issues with security

Mark Musone mmusone at
Mon Feb 2 15:06:36 EST 2004

Some very quick php security issues to know about off of the top of my

1. Do you have register_globals turned on? If you have it turned on,
then anybody can essentially inject any variable into your code.

2. Are you including any files based on variable names? If you have
register_globals turned on, and are including files, that’s an easy
exploit: i.e.:

	seemingly good code:

	url injected exploit:

now your server is running the hackers php script

3. opening/closing of files also based on user input or register_globals
being turned on:


	url injected:


4. calling an external program:

$sendmail = "/usr/sbin/sendmail") {
$fp = popen ($sendmail."-i".$userinput, "w");

the end user can inject their own sendmail flags in this example..

5. using database queries on external input:

	mysql_query("select * from table where

if $userinputfield is:

';delete from table;'

the actual query turns out to be:

mysql_query("select * from table where field='';delete from table;'");

which ends up deleting your DB...and anything that mysql can do can be
injected (i.e. an exec or system call..etc..)

now granted, most hackers wont be able to do this on custom written php
code unless it's either real blatent, i.e. you have a url that looks

or..most commonly, your using an opensource php program, like phpnuke,
oscommerce..etc..etc..that code is easily hackable..

one very important thing to keep in mind..everyone's talking about
setuid php/cgi scripts. That’s not the issue...

once you have the ability to run arbitrary code on a box, even as the
user nobody/apache..etc.. then all a hacker needs to do is run a LOCAL
root exploit to gain root. This is the most common method.

Heres a quick list of the most sensitive php functions:

PHP Code Execution:
require() and include() - Both these functions read a specified file and
interpret the contents as PHP code
eval() - Interprets a given string as PHP code
preg_replace() - When used with the /e modifier this function interprets
replacement string as PHP code

Command Execution:
exec() - Executes a specified command and returns the last line of the
programs output
passthru() - Executes a specified command and returns all of the output
directly to the remote browser
`` (backticks) - Executes the specified command and returns all the
in an array
system() - Much the same as passthru() but doesn't handle binary data
popen() - Executes a specified command and connects its output or input
stream to a PHP file descriptor

File Disclosure:
fopen() - Opens a file and associates it with a PHP file descriptor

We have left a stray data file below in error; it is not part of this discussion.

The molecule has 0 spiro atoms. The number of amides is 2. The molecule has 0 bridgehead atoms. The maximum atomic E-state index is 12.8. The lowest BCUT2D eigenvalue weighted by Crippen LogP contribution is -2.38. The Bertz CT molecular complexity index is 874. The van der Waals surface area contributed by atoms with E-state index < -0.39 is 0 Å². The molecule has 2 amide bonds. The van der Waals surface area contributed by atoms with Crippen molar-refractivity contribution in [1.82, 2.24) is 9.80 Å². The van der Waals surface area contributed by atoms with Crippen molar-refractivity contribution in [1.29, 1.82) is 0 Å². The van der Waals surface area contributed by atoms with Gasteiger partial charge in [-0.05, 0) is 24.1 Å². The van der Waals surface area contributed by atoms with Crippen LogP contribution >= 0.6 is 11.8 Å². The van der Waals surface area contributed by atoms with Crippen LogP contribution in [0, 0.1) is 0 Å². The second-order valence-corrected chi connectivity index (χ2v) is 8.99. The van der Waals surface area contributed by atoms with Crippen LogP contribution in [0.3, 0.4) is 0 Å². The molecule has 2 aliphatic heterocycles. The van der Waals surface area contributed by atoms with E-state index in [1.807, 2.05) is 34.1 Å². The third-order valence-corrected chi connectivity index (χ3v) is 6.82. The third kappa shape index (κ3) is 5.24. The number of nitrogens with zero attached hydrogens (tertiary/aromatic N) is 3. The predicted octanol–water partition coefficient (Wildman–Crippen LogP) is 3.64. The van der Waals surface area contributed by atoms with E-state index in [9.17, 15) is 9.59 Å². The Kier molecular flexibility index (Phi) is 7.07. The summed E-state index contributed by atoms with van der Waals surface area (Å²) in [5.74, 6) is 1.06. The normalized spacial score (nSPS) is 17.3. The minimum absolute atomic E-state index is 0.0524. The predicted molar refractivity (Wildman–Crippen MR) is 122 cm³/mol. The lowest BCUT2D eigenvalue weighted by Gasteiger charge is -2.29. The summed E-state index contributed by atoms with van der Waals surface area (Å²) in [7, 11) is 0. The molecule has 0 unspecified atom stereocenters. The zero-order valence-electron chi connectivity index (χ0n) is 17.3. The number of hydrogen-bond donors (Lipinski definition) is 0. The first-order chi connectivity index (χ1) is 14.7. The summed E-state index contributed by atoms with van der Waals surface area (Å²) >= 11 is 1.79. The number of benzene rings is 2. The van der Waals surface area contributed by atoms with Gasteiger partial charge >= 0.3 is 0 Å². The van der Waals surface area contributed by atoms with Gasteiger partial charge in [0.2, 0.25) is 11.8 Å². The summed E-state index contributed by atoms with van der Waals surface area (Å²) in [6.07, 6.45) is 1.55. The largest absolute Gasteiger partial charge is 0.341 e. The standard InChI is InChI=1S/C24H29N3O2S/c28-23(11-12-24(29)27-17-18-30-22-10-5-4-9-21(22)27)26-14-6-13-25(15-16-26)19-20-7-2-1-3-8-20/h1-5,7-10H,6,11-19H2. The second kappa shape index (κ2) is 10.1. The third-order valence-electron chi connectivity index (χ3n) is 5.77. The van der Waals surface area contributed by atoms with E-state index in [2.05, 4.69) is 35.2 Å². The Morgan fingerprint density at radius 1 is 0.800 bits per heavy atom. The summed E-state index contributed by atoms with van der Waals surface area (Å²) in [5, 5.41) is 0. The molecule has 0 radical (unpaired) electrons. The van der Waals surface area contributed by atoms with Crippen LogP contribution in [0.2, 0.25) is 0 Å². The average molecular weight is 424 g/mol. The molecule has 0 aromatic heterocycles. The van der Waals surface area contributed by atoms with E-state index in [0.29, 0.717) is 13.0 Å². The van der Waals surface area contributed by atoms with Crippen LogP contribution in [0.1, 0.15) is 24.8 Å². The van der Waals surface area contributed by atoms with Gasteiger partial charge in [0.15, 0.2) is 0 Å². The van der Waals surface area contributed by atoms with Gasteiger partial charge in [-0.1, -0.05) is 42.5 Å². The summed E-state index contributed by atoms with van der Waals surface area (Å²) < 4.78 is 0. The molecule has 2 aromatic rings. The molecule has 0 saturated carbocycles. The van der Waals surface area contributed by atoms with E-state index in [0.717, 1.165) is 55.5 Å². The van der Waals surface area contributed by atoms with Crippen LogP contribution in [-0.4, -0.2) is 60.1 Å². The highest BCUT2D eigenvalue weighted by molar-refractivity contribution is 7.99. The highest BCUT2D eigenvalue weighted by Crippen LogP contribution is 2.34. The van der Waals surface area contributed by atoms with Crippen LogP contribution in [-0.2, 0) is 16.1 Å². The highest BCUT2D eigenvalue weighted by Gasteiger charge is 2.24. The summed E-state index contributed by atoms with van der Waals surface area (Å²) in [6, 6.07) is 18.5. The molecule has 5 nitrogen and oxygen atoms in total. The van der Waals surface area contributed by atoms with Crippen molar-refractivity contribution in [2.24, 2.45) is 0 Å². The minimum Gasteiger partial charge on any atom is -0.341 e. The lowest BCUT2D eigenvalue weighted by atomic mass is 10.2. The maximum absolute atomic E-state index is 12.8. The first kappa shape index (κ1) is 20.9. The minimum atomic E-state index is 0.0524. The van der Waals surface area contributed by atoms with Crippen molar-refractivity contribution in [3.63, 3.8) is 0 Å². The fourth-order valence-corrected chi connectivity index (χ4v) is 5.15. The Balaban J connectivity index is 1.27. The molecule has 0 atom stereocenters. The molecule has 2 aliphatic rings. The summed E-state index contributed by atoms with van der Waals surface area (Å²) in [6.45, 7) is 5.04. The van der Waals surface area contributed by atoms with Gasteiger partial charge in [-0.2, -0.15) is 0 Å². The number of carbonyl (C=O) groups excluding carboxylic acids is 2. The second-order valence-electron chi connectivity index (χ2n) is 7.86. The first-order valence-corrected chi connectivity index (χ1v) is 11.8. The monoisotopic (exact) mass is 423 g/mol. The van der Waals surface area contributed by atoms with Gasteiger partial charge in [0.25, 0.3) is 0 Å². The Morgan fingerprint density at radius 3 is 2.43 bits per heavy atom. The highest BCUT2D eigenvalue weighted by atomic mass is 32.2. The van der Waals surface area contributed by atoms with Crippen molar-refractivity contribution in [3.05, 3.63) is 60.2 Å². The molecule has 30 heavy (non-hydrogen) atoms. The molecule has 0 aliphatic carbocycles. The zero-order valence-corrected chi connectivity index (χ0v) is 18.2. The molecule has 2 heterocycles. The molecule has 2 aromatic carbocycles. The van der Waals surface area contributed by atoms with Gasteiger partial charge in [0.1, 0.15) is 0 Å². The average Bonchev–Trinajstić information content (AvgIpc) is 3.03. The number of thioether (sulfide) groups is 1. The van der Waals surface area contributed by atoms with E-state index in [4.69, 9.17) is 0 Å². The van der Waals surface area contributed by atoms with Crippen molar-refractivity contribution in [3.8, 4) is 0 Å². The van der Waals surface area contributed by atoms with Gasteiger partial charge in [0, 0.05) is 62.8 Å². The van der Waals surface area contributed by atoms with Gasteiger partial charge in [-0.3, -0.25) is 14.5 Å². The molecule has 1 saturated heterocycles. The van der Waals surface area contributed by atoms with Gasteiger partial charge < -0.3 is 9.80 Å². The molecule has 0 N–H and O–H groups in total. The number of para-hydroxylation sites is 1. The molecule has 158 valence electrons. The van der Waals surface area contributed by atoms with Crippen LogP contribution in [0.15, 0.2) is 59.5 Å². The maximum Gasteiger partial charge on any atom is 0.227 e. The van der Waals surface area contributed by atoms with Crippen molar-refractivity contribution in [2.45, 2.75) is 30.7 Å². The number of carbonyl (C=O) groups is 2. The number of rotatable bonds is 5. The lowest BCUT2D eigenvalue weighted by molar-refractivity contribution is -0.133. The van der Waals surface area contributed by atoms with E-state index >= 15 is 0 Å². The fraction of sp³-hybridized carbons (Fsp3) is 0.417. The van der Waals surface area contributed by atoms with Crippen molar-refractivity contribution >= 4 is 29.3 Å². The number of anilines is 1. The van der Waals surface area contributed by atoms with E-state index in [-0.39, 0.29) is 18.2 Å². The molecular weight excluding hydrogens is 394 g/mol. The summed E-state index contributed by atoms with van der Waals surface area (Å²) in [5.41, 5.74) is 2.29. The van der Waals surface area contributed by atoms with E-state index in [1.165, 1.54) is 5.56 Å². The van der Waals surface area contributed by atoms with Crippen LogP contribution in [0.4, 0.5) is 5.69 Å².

readfile() - Reads a file and writes its contents directly to the remote
file() - Reads an entire file into an array

I'm not say it _is_ a php problem, but _if_ (and I emphasize _if_) you
are SURE that your separate firewall is functioning correctly, and is
ONLY allowing port 80 and 443, then the _only_ way that somebody can be
able to execute code/write a file on your local machine is either
through those ports, or from another machine behind the firewall...which
is also extremely common..

I'd be cautious about using just about any normal system admin binary on
an exploited machine: ls,netstat,ps,top,ssh,sshd will just about always
be overwritten with Trojans that will hide the hackers presence. To use
those commands, you should run them off of a staticly linked version off
a cd or floppy.(or you can just directly cat the /proc filesystem)

Sorry for the long email..i'll stop babbling now..


-----Original Message-----
From: owner-nflug at [mailto:owner-nflug at] On Behalf Of
cliff at
Sent: Monday, February 02, 2004 1:58 PM
To: nflug at
Subject: RE: issues with security

real quick, here's what I re-installed with after the hack:

- Apache 1.3.29
- mod_ssl 2.8.16-1.3.29
- mm 1.1.3
- OpenSSL 0.9.7c
- PHP 4.3.4 (didn't use 4.3.5RC1 since it's not "stable", but I'm going
to use it
in my re-install tonight)
- and a bunch of other latest versions of source code, including zlib,
libjpeg, freetype, mysql and pgsql

The box is firewalled by a Sonicwall hardware firewall.  The only ports
open to
the WAN are 80 and 443.  The only other services running on the box are
(bound to localhost, used by PHP) and FTP which we IP restrict.  Right
now there
are only 4 known IPs allowed to connect via FTP and they're all static
IPs that
our clients use.

Now, the stupid choice I made was probably to use a backup of the